Walking away with Oscars for Best Foreign Film, Best Original Score, and Best Actor in a Leading Role for Benigni, Life is Beautiful is the next recommendation from the Great Movies – 100 Years of Film book following my screening of Schindler’s List.
In this partly whimsical tale that touches on true humour while facing the darkest of times, Benigni is Guido, an Italian Jew who romances and wins the heart of a beautiful woman, Dora (Nicoletta Braschi) and raise a family together when young Joshua (Giorgio Cantarini) is born.
A loving family, united in everything, they are taken prisoner by the Nazis, and sent to a workers’ camp. To stave off Joshua’s fears and worries, Guido convinces the young boy that this is all a game, and if they win, they will get a real tank.
Distracting his son only highlights all the horrors the Nazis inflict, and it makes for a poignant, and powerful viewing experience watching the lengths to which a parent will go to protect their family from evil and villainy.
Benigni is brilliant, easily walking a line between humour and pathos, as the camp begins to take its toll. And yet, he makes it bearable for his son, and works to find moments to remind his wife, separated from the men, how much he loves her.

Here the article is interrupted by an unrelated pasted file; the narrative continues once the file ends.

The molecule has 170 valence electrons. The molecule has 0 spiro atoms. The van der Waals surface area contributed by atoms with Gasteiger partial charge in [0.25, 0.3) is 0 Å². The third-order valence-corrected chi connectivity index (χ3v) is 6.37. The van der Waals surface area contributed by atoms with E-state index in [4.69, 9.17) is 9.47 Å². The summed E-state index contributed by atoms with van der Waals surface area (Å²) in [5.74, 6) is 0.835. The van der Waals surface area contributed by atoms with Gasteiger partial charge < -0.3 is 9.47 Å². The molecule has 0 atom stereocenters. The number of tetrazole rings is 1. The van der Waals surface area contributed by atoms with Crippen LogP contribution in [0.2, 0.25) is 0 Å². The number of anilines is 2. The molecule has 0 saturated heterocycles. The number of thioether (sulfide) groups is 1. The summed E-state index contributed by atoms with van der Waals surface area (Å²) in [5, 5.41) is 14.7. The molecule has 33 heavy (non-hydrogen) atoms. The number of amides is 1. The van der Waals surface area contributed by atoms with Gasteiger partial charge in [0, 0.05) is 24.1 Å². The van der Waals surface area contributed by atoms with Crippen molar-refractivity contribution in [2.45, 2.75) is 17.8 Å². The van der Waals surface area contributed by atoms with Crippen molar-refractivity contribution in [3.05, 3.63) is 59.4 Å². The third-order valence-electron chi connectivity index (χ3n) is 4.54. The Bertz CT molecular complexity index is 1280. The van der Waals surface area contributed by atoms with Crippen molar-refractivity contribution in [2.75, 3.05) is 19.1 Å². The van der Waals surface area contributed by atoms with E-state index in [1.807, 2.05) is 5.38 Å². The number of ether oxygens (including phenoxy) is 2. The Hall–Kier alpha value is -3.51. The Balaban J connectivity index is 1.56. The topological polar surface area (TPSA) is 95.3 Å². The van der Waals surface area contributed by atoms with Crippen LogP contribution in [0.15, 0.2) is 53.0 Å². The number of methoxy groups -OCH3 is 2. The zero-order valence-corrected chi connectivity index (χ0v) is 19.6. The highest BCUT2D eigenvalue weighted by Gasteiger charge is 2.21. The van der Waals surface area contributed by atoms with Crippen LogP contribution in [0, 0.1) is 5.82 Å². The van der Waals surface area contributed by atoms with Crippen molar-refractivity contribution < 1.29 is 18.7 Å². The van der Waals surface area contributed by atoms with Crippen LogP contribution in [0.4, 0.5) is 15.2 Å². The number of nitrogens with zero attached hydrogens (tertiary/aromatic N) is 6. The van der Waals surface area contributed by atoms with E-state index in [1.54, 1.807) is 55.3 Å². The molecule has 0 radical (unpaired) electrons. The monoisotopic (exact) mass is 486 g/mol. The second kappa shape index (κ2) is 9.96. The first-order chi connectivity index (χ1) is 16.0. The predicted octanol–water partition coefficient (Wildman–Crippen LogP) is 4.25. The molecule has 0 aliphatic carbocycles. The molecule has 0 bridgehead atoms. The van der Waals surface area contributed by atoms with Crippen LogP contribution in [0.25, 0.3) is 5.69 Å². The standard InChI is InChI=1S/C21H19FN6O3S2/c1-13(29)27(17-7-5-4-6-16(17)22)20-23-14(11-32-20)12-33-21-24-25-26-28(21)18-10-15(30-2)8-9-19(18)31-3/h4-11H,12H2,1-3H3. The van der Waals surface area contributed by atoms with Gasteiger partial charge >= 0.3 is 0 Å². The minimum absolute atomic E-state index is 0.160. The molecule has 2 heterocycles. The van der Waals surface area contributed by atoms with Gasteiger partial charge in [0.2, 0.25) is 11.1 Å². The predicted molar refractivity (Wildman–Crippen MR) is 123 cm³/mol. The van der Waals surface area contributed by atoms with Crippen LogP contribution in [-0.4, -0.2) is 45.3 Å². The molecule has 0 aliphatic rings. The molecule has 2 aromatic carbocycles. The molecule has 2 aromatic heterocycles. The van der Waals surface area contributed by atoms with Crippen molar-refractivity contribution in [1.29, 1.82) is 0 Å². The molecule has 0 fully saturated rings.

Surprisingly funny, incredibly heartbreaking, Benigni helped write the script, in addition to starring and directing the film. If Charlie Chaplin had been making films in the 90s instead of the 20s to the 40s, Life is Beautiful would be what he would have made.
The humour, the heart, and the sheer warmth of family drive out the terrible things that these vile Nazis who call themselves human did to people. There are so many brilliant bits, both happy and tragic – the sequence involving Dottor Lessing (Horst Buchholz) is absolutely stunning in the way Lessing sees, or doesn’t see everything, focusing on his own trivial matters.
The ending is fairly predictable, it has to play out the way it does to have the impact the story does, but it doesn’t make it any less poignant, and dare I say beautiful.
A solid and truly enjoyable film, one that every cinephile should see, or re-watch. And this one needs to be shared with those you love, because not only will it entertain, but it will also create conversations about subject matter that need to be discussed before the chance of them occurring again arises.
An exceptional piece of cinema in the vein of Chaplin that lets Benigni shine.